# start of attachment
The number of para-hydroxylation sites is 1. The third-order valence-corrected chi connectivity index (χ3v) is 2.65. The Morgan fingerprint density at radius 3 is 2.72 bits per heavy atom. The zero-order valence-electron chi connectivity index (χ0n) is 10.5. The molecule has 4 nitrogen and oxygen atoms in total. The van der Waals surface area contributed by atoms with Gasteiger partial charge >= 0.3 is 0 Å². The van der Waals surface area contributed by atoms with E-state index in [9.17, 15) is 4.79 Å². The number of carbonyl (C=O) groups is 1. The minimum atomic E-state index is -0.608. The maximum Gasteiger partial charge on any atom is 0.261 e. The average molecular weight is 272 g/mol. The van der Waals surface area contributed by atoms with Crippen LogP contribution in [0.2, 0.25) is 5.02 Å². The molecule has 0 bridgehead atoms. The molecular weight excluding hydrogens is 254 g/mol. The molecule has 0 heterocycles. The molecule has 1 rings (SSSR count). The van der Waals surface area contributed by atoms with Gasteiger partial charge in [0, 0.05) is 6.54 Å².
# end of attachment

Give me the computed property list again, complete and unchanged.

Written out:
The number of para-hydroxylation sites is 1. The third-order valence-corrected chi connectivity index (χ3v) is 2.65. The Morgan fingerprint density at radius 3 is 2.72 bits per heavy atom. The zero-order valence-electron chi connectivity index (χ0n) is 10.5. The molecule has 4 nitrogen and oxygen atoms in total. The van der Waals surface area contributed by atoms with Gasteiger partial charge >= 0.3 is 0 Å². The van der Waals surface area contributed by atoms with E-state index in [9.17, 15) is 4.79 Å². The number of carbonyl (C=O) groups is 1. The minimum atomic E-state index is -0.608. The maximum Gasteiger partial charge on any atom is 0.261 e. The average molecular weight is 272 g/mol. The van der Waals surface area contributed by atoms with Crippen LogP contribution in [0.2, 0.25) is 5.02 Å². The molecule has 0 bridgehead atoms. The molecular weight excluding hydrogens is 254 g/mol. The molecule has 0 heterocycles. The molecule has 1 rings (SSSR count). The van der Waals surface area contributed by atoms with Gasteiger partial charge in [0, 0.05) is 6.54 Å².